Renting a room or other assets brings handy added income

Nationwide Building Society’s UK consumer confidence index plunged nine points to 53 in September – its lowest level in over a year – as consumers fretted over looming job losses and higher prices.

Jittery consumers are pulling in their purse-strings in this new age of austerity, but some entrepreneurial spirit could help you boost your bank balance – using what you already own. Here, we look at ways you can monetise spare space in your home and car:


Anyone with a spare room can rent it out, either on a short- or long-term basis. helps to match spare bedrooms with permanent lodgers, and the average Londoner earns £6,968 a year through the site.

If you don’t fancy something so permanent, facilitates short stays from one night to three months, with average bookings lasting less than a week. Those keen to make a bit of extra spending money from an otherwise redundant bedroom rake in an average £3,495 a year, a figure that rises to £3,614 in London. has 12,000 members in 100 countries, with 1,500 people joining in the last month alone. Hosts earn anything from £15 to £100 per night.

“Our average host is 38 and a professional,” says founder Stephen Rapoport. “Some have children at university or boarding school, so short stays are ideal. It’s also great fun. I host four or five times a month and really enjoy it.”

Gary Jones, a 56-year-old mining consultant, and his wife Joni live in the US and are renting out their London second home, a penthouse in Lambeth, through the site for £160 a night, with the help of a key-holding neighbour.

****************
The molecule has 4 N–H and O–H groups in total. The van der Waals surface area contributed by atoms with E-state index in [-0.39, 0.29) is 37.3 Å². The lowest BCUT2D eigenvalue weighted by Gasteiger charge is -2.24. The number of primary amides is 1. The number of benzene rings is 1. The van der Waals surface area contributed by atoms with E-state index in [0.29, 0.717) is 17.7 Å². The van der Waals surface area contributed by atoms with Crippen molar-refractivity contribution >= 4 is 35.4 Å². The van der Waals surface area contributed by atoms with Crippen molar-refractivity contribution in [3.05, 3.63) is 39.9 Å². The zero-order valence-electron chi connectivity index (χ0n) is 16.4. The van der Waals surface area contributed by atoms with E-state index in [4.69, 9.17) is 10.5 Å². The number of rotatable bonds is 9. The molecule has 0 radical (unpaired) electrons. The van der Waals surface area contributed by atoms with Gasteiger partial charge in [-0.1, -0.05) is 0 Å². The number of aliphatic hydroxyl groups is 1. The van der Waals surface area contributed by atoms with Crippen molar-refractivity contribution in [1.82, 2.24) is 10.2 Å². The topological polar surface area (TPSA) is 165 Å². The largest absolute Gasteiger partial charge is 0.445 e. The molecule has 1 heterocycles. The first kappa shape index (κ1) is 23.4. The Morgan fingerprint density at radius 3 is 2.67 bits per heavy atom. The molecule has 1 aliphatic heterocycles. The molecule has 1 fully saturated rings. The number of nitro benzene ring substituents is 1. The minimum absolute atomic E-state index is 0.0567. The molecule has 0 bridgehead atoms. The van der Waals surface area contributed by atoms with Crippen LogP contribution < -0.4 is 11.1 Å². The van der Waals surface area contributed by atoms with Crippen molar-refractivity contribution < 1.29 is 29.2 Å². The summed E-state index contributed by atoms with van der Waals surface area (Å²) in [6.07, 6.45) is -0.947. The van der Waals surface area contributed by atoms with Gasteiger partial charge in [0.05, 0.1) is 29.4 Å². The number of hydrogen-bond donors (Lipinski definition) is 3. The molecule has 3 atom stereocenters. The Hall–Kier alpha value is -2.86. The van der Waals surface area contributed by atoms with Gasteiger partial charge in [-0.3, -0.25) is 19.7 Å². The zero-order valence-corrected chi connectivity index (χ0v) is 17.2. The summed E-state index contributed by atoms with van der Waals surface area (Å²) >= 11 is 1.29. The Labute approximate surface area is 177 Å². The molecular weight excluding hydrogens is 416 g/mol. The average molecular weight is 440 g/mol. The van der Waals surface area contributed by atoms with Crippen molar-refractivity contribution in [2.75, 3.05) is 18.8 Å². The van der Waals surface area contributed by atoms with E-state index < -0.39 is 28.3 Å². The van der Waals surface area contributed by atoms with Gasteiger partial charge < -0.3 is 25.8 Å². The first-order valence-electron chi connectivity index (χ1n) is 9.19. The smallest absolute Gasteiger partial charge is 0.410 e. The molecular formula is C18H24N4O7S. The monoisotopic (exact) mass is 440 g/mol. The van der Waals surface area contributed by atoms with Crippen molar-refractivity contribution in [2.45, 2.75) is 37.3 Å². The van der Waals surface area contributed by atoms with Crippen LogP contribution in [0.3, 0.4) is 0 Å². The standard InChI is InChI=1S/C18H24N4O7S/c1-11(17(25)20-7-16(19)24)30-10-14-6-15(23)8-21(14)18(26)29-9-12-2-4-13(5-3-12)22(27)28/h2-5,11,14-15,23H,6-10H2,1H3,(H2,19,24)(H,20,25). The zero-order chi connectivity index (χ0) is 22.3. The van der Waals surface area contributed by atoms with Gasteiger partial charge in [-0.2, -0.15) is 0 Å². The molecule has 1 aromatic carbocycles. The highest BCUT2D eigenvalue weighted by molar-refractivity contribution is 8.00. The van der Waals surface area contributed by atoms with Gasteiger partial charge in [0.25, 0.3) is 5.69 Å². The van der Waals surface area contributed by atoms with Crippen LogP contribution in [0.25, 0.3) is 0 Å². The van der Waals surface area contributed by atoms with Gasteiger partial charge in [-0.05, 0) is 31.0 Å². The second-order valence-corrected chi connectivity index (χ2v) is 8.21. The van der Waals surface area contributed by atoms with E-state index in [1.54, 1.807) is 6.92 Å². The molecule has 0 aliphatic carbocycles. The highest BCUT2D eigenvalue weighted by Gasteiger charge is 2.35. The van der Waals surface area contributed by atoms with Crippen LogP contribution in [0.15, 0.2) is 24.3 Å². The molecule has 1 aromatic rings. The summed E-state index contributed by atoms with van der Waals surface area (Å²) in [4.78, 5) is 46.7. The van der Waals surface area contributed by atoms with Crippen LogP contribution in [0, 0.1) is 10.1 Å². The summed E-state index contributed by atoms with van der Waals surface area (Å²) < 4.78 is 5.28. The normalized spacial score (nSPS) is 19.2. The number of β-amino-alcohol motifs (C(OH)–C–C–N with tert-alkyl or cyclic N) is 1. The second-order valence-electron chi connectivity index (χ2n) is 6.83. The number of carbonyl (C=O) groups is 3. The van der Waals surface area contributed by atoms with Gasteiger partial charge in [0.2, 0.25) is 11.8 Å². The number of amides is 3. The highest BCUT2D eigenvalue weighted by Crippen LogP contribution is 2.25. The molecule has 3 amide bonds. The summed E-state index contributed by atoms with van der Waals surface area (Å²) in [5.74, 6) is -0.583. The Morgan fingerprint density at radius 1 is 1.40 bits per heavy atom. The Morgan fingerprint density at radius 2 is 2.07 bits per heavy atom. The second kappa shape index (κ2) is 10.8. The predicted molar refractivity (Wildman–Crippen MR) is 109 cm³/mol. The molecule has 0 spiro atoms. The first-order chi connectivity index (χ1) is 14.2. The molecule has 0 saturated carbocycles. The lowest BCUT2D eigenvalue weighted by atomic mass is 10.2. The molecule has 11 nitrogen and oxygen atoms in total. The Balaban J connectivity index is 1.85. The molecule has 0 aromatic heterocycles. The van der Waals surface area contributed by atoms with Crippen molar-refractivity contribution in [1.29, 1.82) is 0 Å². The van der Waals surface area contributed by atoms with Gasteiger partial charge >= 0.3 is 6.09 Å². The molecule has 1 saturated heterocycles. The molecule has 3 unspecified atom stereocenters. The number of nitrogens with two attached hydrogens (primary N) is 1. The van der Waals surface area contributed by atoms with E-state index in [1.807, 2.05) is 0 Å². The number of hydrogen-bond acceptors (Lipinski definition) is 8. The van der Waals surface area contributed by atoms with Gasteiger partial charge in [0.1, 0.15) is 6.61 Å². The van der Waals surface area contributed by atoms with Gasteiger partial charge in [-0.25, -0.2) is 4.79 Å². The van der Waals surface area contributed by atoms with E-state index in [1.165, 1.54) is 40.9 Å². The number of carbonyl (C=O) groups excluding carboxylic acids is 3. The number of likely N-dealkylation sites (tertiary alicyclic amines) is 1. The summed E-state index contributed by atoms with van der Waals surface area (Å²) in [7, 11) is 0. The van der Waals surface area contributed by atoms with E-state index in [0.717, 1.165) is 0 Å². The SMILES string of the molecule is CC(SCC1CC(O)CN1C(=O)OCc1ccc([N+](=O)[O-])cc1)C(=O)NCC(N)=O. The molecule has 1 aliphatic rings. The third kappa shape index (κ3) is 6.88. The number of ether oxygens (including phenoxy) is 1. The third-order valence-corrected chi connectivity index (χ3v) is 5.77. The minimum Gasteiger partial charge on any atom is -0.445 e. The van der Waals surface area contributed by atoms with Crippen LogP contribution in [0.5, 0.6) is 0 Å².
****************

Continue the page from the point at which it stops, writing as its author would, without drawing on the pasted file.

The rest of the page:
Thanks to the government’s Rent-a-Room scheme, you could keep all of your earnings. Anyone can make up to £4,250 a year by renting out their spare room without paying a penny of tax of it.


Parking spaces are a rare commodity, especially in central London.

According to, anyone with a driveway or garage in London can make up to £487 a year by unlocking the value of space that would otherwise be left to languish.

Other sites that offer similar services include and


How about carpooling? earns £320 per empty car seat per year for its users, assuming that a third of miles covered have a paying passenger.

Up to 80 per cent of cars travelling to work during rush hours only have one driver, according to It has over 200,000 members and charges a £5 membership fee but claims to verify every member’s identity.

There are other car-share schemes out there too, including, and, meanwhile, is a neighbour-to-neighbour car rental service that works by allowing motorists to register their cars for hire on the website. Members without cars can then search the list of available vehicles in their neighbourhood before booking them by the hour or day.